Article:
Review: This book is all encompassing, an anthology worth its weight--which is about two pounds.
From the father of the personal essay, Michel de Montaigne to one of the best representatives of contemporary, "New Journalism", Joan Didion The Art of the Personal Essay truly has it all. Whether you're a student of nonfiction or merely an admirer, this book needs to be in your collection.
Review: Un senso di vuoto
È quello che provo nel leggere un saggio così tanto brillante e arguto e nel pensare che non ci saranno più altre parole.
Finito dopo quasi due anni: intendiamoci, non è che siano necessari due anni per leggere questa raccolta di saggi di DFW, è solamente che sia che si parli di tornado (intesi come vortici d'aria e non come caccia bombardieri!) che di tennis, o di David Lynch, o di tv, oppure di critica letteraria, DFW costringe ad accender... Read more
Review: The last time I was in the library, Jonathan Franzen written along a spine caught my eye. Why did I want to read this book? Where had I heard this name? The book looked brand new. However, most of its essays are from the late 90s and early 2000s. The political and social references are fascinating because they are now all in hindsight. Most (if not all) are pre-September 11th. They are all pre-current-economic-meltdown and new President Obama.
The essence of the essays are timeless. From... Read more
Review: A very ridiculous and absurd collection of stories. Once again Sedaris fiction comes through! Sometimes his stories are so twisted that they're hard to enjoy but it's all very funny. Also this book has the Santaland Diaries which is my favorite essay ever. Read more
Review: Although i just started this book, I am amazed,,, especialy the section, "An Apology for Raymond Sobund" a very amazing view of thoughts we share in time, in ancient times and how we try to organize our understanding of living. Really trying to read this from an orgainized viewpoint and structure.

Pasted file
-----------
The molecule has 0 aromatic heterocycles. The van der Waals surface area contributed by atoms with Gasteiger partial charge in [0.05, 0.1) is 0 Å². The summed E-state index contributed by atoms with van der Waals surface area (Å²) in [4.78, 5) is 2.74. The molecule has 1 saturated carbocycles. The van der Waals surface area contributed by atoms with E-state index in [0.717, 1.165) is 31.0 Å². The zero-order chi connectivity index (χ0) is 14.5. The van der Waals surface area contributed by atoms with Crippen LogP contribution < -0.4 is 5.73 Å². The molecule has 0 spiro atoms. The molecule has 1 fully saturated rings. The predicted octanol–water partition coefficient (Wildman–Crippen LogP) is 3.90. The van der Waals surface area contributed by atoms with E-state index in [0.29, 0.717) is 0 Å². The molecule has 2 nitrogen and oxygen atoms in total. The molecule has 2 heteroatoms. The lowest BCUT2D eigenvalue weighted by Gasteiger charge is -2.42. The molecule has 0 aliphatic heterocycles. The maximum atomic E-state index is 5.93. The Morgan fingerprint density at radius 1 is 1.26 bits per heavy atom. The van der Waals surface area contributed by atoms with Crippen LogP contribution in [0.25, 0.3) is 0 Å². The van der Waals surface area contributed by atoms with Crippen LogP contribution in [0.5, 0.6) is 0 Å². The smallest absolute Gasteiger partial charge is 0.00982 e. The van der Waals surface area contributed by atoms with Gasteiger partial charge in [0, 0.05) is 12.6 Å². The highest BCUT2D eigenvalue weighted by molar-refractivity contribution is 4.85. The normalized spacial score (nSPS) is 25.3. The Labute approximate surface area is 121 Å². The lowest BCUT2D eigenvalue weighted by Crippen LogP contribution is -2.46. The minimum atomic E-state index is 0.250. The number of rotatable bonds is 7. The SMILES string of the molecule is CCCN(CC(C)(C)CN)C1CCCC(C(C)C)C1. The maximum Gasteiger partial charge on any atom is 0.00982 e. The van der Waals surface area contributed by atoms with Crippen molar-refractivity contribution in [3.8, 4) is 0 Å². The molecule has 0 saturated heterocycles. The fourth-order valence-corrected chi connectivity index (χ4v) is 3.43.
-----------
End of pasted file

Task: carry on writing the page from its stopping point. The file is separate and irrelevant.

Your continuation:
This is an excellent book about us: today, yesterday and in the future, how - is the way M Montaigne expresses some of the great good we all possess contain, and how the not so-good can confuse our ... Read more
Review: i debated between giving this book two or three stars. ultimately, i'm giving it two; i wanted to like it more than i did. although the book starts off strong (i especially appreciated all of the cultural info from the 60s and 70s), toward the end, i found myself just wanting to be done with it. and i actually skimmed a lot of the last section. after a while, the narrative felt self-indulgent to me. although i appreciate franzen's honesty in all pages of this book, i also feel that the writing i... Read more
Review: I read this book in about an hour and a half, but what it had to say about the importance of unsanitized, unsentimentalized fairy tales in the lives especially of children but also of the adults those children grow into, was profound. Yolen makes the case that all those old stories with all their magic and violence are necessary to children because through them they learn about good and evil, courage, honor, justice, choice and consequence, responsibility, and what it is to be human in a way tha... Read more
Review: Five stars for the writing. Didion is a brilliant writer, and I recall a few of these essays from their original publication back in the day. Her use of detail, the rhythm and cadence of her sentences—yes, a powerful writer. The collection is well worth reading, and a few of them are worthy of study as rhetoric.
Why three stars? Only an entitled white person could have written these essays. The first is wonderful, but then it mostly goes downhill. The love letter to John Wayne reveals a s... Read more